THERE’S NEVER a dull moment when the Maximum Security Prison (MSP) debate team clashes with rival Golden Grove Remand Prison (Remand). In second place behind Women’s Prison in the quarterfinal round, MSP promised surprises, which they delivered on October 8 on their home turf as they argued the most controversial topic to date: Do extrajudicial killings exist in Trinidad and Tobago?
The judges and audience, which consisted of MSP inmates, Prison Commissioner Gerard Wilson and the UN peace and development adviser for the Caribbean Dr Kehinde Bolaji, were noticeably impressed.
Remand’s opener Leondro Guerra constructed compelling support for extrajudicial killings, citing Amnesty International and local news stories, which included those about former police commissioner Randolph Burroughs. “We deem such killings normal,” he warned.
MSP’s well guarded secret surprise proved to be a dramatic shake-up in its lineup. Researcher Ryan Ramoutar now proved to be a smooth, convincing opener, debunking Guerra’s claims by blaming mass media hysteria, fictional novels and major misconceptions about illegal killings and extrajudicial killings as the real culprit.
He dismissed extrajudicial killings as occurrences in other countries, saying there is no evidence for them here. For dramatic effect he produced an anecdote about his absent teammate, police officer/inmate Khamraj Sahadeo, who once had to reassure his son that the police are “the good guys.” MSP debaters are masters at evoking heart-wrenching anecdotes. Ramoutar’s opening earned him a hearty, congratulatory hug from teammate Kester Benjamin, who fielded questions like cricket balls from Remand’s Jaylon Robinson instead of his usual closing spot.
Robinson’s noble attempt to entrap Benjamin by building an argument that substantiated “rumours” of extrajudicial killings fell short sometimes when Benjamin worked dramatic magic into his confident answers. Benjamin refused to be intimidated.
Then, MSP’s Ishmael Khan peppered Remand’s David Khan with questions. Ishmael Khan exuded astute confidence, poise and determination. David Khan could not counter the questions with continuous forceful responses.
Remand’s surprise was a rebuttal by team captain Terrence Morris, who filled in for Kenyatta King. Despite his noble attempt, Morris’s rebuttal advanced his team’s argument more than it poked holes in the opponent’s argument.
MSP’s Prem Bhadree gave his best performance ever, wooing the judges with a smooth style, which needs to avoid accusations like “just say you have produced no evidence.”
The final arguments proved to be showstoppers on both sides. Remand’s powerful, charismatic Marlon Lee offered a heart-wrenching personal anecdote about how he lost his first child and unborn grandchild when police ambushed the car his daughter was in because the driver was targeted by police.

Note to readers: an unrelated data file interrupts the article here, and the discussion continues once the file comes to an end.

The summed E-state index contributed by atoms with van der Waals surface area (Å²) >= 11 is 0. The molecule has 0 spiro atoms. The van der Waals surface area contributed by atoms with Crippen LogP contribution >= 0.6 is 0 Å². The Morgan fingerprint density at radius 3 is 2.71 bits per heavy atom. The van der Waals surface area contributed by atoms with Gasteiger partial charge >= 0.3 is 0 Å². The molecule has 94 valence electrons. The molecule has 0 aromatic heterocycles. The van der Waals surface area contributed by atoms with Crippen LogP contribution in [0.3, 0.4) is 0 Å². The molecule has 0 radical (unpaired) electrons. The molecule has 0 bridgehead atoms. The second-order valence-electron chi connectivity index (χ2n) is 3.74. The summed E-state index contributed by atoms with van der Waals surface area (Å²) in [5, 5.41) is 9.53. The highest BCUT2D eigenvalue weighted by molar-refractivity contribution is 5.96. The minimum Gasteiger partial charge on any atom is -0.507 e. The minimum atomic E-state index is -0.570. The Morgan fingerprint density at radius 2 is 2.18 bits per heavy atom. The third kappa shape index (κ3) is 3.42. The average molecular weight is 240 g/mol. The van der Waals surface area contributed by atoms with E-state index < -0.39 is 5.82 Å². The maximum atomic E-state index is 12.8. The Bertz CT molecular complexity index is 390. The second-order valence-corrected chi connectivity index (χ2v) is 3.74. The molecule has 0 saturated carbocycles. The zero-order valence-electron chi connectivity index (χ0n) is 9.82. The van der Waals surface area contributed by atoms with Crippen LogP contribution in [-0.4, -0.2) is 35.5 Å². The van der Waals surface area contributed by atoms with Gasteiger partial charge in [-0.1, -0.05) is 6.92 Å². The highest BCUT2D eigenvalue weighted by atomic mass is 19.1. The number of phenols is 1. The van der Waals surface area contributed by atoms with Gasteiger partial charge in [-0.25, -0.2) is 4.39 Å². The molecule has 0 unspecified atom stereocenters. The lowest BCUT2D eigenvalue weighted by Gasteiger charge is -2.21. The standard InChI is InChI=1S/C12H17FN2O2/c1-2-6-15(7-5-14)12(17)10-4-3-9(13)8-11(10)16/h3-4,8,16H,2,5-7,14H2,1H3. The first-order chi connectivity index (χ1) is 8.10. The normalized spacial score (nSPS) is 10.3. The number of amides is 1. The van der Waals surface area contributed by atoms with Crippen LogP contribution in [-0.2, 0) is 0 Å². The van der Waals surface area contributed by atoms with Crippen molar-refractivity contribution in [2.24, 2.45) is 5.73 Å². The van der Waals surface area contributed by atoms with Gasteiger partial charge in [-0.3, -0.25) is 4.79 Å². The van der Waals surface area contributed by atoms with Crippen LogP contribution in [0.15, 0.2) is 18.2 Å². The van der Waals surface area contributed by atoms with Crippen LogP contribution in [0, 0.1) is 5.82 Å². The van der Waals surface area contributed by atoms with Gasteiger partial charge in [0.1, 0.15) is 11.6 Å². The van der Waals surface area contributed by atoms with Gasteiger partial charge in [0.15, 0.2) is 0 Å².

MSP’s Arnold Ramlogan, usually his team’s opener, quoted Trinidadian criminologist Renee Cummings in his closing arguments to prove how people confuse illegal killings with extrajudicial killings.
He offered an emotional testimonial about how, at 20, he shot and killed a police officer. “I have to live with that every day, and if he had killed me, everyone would have claimed, ‘he killed an innocent person,’” Ramlogan said in an attempt to show how people misconstrue facts. He claimed Remand offered nothing but speculation in their arguments.
Once again MSP’s dramatic, emotional appeal outweighed even its most cogent arguments. They hook spectators with emotional bait and when they do deliver an important fact, it has the effect of an arrow. On that day, MSP left listeners with the point that if TT did not kill insurgents during the 1990 coup, the country would not engage in extrajudicial killings.
On that day, MSP never allowed its exuberant confidence to spill into cockiness. Carefully crafted arguments reflected Sahadeo’s experience, influence and tone. MSP’s debaters are undisputed masters of structure.
But for me, Ako Patrick proved to be the hero of that day. Serving as a co-researcher with opener Ramoutar, Patrick apologised for the aggressive questioning and bullying at the Carrera debate. Smiling, he said, “I took the judges’ comments and yours to heart. I’m working on my tone, and I will be back stronger than ever.”
Judge David Muhammed praised the debate, but rightfully pulled up MSP for an “almost offensive” argument that attributed WPC Bernadette James’s death in 1987 to a “stray bullet” during a police training exercise held after she allegedly stumbled on a politician in a room with drugs in the airport. Author/broadcaster Muhammed said he had never once read that explanation for her death.
The final score, MSP 735 and Remand 635, placed MSP in first place for the day. But a shocking showstopper between Port of Spain Prison and Women’s Prison would take place the following day on October 9.